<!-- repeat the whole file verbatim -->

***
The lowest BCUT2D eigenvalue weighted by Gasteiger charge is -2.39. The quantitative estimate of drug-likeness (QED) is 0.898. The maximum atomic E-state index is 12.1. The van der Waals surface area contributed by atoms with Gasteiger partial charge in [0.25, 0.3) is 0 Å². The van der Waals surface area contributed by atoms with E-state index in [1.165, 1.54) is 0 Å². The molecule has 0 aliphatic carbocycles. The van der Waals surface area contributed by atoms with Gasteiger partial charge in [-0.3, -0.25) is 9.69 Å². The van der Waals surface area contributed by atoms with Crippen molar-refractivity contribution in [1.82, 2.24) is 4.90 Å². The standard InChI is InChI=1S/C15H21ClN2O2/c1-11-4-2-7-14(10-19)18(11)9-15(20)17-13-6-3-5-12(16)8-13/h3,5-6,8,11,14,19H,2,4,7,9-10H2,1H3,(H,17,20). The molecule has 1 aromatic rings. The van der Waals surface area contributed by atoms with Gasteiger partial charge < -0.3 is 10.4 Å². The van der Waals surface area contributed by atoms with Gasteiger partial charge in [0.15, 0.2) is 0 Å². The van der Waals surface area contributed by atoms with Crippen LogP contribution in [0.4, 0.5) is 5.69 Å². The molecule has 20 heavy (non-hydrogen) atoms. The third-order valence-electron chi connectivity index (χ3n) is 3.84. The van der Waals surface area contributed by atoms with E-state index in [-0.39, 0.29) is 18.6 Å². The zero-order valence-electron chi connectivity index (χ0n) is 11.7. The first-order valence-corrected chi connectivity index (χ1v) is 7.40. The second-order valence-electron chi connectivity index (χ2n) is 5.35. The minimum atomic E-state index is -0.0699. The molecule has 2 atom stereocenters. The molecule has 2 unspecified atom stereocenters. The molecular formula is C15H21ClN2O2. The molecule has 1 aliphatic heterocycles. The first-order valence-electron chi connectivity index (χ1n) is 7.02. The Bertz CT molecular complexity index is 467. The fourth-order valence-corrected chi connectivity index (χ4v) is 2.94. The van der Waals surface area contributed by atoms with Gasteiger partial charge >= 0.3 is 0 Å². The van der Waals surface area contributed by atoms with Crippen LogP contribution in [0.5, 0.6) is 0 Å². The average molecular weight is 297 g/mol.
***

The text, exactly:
The lowest BCUT2D eigenvalue weighted by Gasteiger charge is -2.39. The quantitative estimate of drug-likeness (QED) is 0.898. The maximum atomic E-state index is 12.1. The van der Waals surface area contributed by atoms with Gasteiger partial charge in [0.25, 0.3) is 0 Å². The van der Waals surface area contributed by atoms with E-state index in [1.165, 1.54) is 0 Å². The molecule has 0 aliphatic carbocycles. The van der Waals surface area contributed by atoms with Gasteiger partial charge in [-0.3, -0.25) is 9.69 Å². The van der Waals surface area contributed by atoms with Crippen molar-refractivity contribution in [1.82, 2.24) is 4.90 Å². The standard InChI is InChI=1S/C15H21ClN2O2/c1-11-4-2-7-14(10-19)18(11)9-15(20)17-13-6-3-5-12(16)8-13/h3,5-6,8,11,14,19H,2,4,7,9-10H2,1H3,(H,17,20). The molecule has 1 aromatic rings. The van der Waals surface area contributed by atoms with Gasteiger partial charge < -0.3 is 10.4 Å². The van der Waals surface area contributed by atoms with Gasteiger partial charge in [0.15, 0.2) is 0 Å². The van der Waals surface area contributed by atoms with Crippen LogP contribution in [0.4, 0.5) is 5.69 Å². The molecule has 20 heavy (non-hydrogen) atoms. The third-order valence-electron chi connectivity index (χ3n) is 3.84. The van der Waals surface area contributed by atoms with E-state index in [-0.39, 0.29) is 18.6 Å². The zero-order valence-electron chi connectivity index (χ0n) is 11.7. The first-order valence-corrected chi connectivity index (χ1v) is 7.40. The second-order valence-electron chi connectivity index (χ2n) is 5.35. The minimum atomic E-state index is -0.0699. The molecule has 2 atom stereocenters. The molecule has 2 unspecified atom stereocenters. The molecular formula is C15H21ClN2O2. The molecule has 1 aliphatic heterocycles. The first-order valence-electron chi connectivity index (χ1n) is 7.02. The Bertz CT molecular complexity index is 467. The fourth-order valence-corrected chi connectivity index (χ4v) is 2.94. The van der Waals surface area contributed by atoms with Gasteiger partial charge >= 0.3 is 0 Å². The van der Waals surface area contributed by atoms with Crippen LogP contribution in [0.5, 0.6) is 0 Å². The average molecular weight is 297 g/mol.